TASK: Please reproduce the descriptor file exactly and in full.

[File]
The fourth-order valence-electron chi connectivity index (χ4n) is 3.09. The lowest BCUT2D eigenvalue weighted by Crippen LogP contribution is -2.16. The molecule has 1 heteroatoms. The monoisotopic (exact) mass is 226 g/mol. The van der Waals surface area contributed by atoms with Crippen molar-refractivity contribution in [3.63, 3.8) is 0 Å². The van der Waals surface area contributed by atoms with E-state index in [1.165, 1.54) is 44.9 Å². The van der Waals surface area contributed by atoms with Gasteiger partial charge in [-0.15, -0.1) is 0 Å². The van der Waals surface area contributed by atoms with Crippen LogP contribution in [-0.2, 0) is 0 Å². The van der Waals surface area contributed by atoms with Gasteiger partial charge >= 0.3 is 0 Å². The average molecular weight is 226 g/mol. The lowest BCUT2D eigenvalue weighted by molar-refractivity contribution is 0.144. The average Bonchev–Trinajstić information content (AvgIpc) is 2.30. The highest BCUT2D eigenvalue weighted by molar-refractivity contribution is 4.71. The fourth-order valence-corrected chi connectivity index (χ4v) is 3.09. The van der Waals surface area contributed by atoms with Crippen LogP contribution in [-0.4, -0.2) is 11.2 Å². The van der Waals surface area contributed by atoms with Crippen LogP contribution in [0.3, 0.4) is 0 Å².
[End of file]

The fourth-order valence-electron chi connectivity index (χ4n) is 3.09. The lowest BCUT2D eigenvalue weighted by Crippen LogP contribution is -2.16. The molecule has 1 heteroatoms. The monoisotopic (exact) mass is 226 g/mol. The van der Waals surface area contributed by atoms with Crippen molar-refractivity contribution in [3.63, 3.8) is 0 Å². The van der Waals surface area contributed by atoms with E-state index in [1.165, 1.54) is 44.9 Å². The van der Waals surface area contributed by atoms with Gasteiger partial charge in [-0.15, -0.1) is 0 Å². The van der Waals surface area contributed by atoms with Crippen LogP contribution in [-0.2, 0) is 0 Å². The van der Waals surface area contributed by atoms with Gasteiger partial charge >= 0.3 is 0 Å². The average molecular weight is 226 g/mol. The lowest BCUT2D eigenvalue weighted by molar-refractivity contribution is 0.144. The average Bonchev–Trinajstić information content (AvgIpc) is 2.30. The highest BCUT2D eigenvalue weighted by molar-refractivity contribution is 4.71. The fourth-order valence-corrected chi connectivity index (χ4v) is 3.09. The van der Waals surface area contributed by atoms with Crippen LogP contribution in [-0.4, -0.2) is 11.2 Å². The van der Waals surface area contributed by atoms with Crippen LogP contribution in [0.3, 0.4) is 0 Å².